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Time for Political Young Adult books

February 4, 2017

The first one hundred days of the Trump presidency has lead to protests not seen since the late 1960s. By signing arguably unconstitutional executive orders banning entry to people born in seven nations, regardless of their history, the new President has challenged the assumptions on which the post World War Two world order is founded.

These assumptions have always been:

1) America is a moral world leader, not just a selfish bully.

2) America's constitution is inviolable, even to a President

3) America is a good friend, but a bad enemy

4) America is consistent, honourable and reasonable.

If America hasn't always lived up to these aspirations, it has at least had the grace to be embarrassed by it. But now it seems the President wants America to abandon any pretense of honour and simply become an oafish bully who doesn't care who it offends so long as it get's its own way - a view that many around the world, Americans included, simply don't recognize as American.

For young people this sudden need to take a political stand must come as something of a shock. Under Obama politics was almost theatre. Obama was not threatening anybody with anything, and was, at worst, simply not living up to his advertising.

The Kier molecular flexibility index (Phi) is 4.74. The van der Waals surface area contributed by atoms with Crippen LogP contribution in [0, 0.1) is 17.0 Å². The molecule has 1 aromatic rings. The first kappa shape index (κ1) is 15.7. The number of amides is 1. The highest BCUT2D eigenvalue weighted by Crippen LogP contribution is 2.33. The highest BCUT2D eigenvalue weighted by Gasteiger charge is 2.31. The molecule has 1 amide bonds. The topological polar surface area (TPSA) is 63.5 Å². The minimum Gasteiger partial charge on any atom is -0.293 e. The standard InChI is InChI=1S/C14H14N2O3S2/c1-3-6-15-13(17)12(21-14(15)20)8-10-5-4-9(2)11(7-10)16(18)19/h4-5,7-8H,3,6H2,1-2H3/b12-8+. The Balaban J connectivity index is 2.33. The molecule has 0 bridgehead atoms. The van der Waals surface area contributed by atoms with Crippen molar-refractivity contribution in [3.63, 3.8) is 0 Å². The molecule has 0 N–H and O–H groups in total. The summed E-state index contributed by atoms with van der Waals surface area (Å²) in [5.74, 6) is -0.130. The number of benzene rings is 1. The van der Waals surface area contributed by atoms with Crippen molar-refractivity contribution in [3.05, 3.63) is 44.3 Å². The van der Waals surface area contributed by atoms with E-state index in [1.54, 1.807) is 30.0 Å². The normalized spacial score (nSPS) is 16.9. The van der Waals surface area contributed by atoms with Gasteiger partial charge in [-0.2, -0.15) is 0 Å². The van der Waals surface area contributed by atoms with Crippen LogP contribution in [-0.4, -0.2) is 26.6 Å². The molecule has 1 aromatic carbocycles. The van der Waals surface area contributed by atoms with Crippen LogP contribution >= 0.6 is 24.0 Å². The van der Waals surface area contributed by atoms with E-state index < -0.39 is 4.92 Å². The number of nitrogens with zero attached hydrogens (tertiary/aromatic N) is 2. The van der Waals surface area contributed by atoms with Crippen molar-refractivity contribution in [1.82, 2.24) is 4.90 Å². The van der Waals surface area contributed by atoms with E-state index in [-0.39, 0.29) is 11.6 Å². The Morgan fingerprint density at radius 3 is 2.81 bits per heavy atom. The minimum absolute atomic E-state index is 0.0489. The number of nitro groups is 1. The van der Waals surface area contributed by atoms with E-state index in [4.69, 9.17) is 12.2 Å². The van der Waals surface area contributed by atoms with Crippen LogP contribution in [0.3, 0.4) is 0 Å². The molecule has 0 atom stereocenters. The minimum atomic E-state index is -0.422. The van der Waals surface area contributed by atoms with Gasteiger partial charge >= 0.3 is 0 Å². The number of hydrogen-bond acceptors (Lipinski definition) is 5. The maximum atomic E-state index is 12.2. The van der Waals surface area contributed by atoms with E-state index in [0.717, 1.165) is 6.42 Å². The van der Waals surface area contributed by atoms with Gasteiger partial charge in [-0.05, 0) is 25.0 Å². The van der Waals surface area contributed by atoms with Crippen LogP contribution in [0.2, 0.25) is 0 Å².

But Trump is threatening people, almost all of them, minorities. Be they immigrants, black or Hispanic citizens or women in general, Trump is threatening to reverse hard won gains. People who are not white males face increased street violence, police discrimination and bureaucratic harassment.

Young people who have ignored history, politics and civil rights in favour of entertainment and distraction are becoming uncomfortably aware that something serious  is changing under their feet. The myth of racial and gender equality isn't just being challenged by misadministration. It is in danger of becoming policy.

The distant and boring world of government is (like the Hunger Games) reaching out to grab their lives by the short and curlies, but it is not offering a chance to be glamourous on television as compensation. All it is offering only the scary options of compliance or resistance, and resistance is a lot more scary and a lot less glamourous than it looks in Rogue One.

Changels is a series about six teenagers who have all faced discrimination not because of what they have done, but because of what they inherited from their parents. Scott, the only white, grew up in Zimbabwe. Tarik is a Turkish Kurd. Ashley grew up in a family of black activists in Louisiana. Indeed the whole series offers a series of perspectives on inheritance and discrimination, up to and including genocide. It covers the sweep of history, from World War Two to the near present, and a range of scientific possibilities including genetic weapons and personal genetic engineering.

For teens or adults who are facing a political awakening as a result of the new world order Changels offers an introduction to the complex world we live in while at the same time remaining entertaining.

 

 

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